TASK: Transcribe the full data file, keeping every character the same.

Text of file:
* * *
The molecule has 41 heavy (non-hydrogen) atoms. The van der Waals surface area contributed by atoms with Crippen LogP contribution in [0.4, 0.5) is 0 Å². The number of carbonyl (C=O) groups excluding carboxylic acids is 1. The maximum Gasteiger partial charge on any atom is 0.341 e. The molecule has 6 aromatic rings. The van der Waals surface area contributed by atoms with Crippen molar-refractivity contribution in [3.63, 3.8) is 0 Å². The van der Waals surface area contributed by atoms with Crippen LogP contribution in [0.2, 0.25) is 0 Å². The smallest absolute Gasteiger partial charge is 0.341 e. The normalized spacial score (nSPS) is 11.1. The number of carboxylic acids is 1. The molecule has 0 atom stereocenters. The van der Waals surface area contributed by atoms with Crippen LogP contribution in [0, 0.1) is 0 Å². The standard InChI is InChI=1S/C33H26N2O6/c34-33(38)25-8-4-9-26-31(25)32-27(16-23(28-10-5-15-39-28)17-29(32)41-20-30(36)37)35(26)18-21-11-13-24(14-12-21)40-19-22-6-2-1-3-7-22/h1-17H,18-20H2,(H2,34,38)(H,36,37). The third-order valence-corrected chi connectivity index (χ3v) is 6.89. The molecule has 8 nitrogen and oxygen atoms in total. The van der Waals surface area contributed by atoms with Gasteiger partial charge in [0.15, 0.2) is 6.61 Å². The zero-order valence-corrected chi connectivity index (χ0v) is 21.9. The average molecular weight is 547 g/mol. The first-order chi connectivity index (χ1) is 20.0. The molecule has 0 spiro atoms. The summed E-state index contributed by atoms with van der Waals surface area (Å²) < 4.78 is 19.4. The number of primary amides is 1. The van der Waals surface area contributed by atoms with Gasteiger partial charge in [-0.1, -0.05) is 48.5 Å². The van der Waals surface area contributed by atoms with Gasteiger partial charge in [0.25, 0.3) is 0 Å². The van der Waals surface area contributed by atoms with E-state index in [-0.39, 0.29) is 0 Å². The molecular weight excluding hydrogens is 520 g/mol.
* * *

The molecule has 41 heavy (non-hydrogen) atoms. The van der Waals surface area contributed by atoms with Crippen LogP contribution in [0.4, 0.5) is 0 Å². The number of carbonyl (C=O) groups excluding carboxylic acids is 1. The maximum Gasteiger partial charge on any atom is 0.341 e. The molecule has 6 aromatic rings. The van der Waals surface area contributed by atoms with Crippen molar-refractivity contribution in [3.63, 3.8) is 0 Å². The van der Waals surface area contributed by atoms with Crippen LogP contribution in [0.2, 0.25) is 0 Å². The smallest absolute Gasteiger partial charge is 0.341 e. The normalized spacial score (nSPS) is 11.1. The number of carboxylic acids is 1. The molecule has 0 atom stereocenters. The van der Waals surface area contributed by atoms with Crippen LogP contribution in [0, 0.1) is 0 Å². The standard InChI is InChI=1S/C33H26N2O6/c34-33(38)25-8-4-9-26-31(25)32-27(16-23(28-10-5-15-39-28)17-29(32)41-20-30(36)37)35(26)18-21-11-13-24(14-12-21)40-19-22-6-2-1-3-7-22/h1-17H,18-20H2,(H2,34,38)(H,36,37). The third-order valence-corrected chi connectivity index (χ3v) is 6.89. The molecule has 8 nitrogen and oxygen atoms in total. The van der Waals surface area contributed by atoms with Gasteiger partial charge in [0.15, 0.2) is 6.61 Å². The zero-order valence-corrected chi connectivity index (χ0v) is 21.9. The average molecular weight is 547 g/mol. The first-order chi connectivity index (χ1) is 20.0. The molecule has 0 spiro atoms. The summed E-state index contributed by atoms with van der Waals surface area (Å²) < 4.78 is 19.4. The number of primary amides is 1. The van der Waals surface area contributed by atoms with Gasteiger partial charge in [-0.1, -0.05) is 48.5 Å². The van der Waals surface area contributed by atoms with Gasteiger partial charge in [0.25, 0.3) is 0 Å². The van der Waals surface area contributed by atoms with E-state index in [-0.39, 0.29) is 0 Å². The molecular weight excluding hydrogens is 520 g/mol.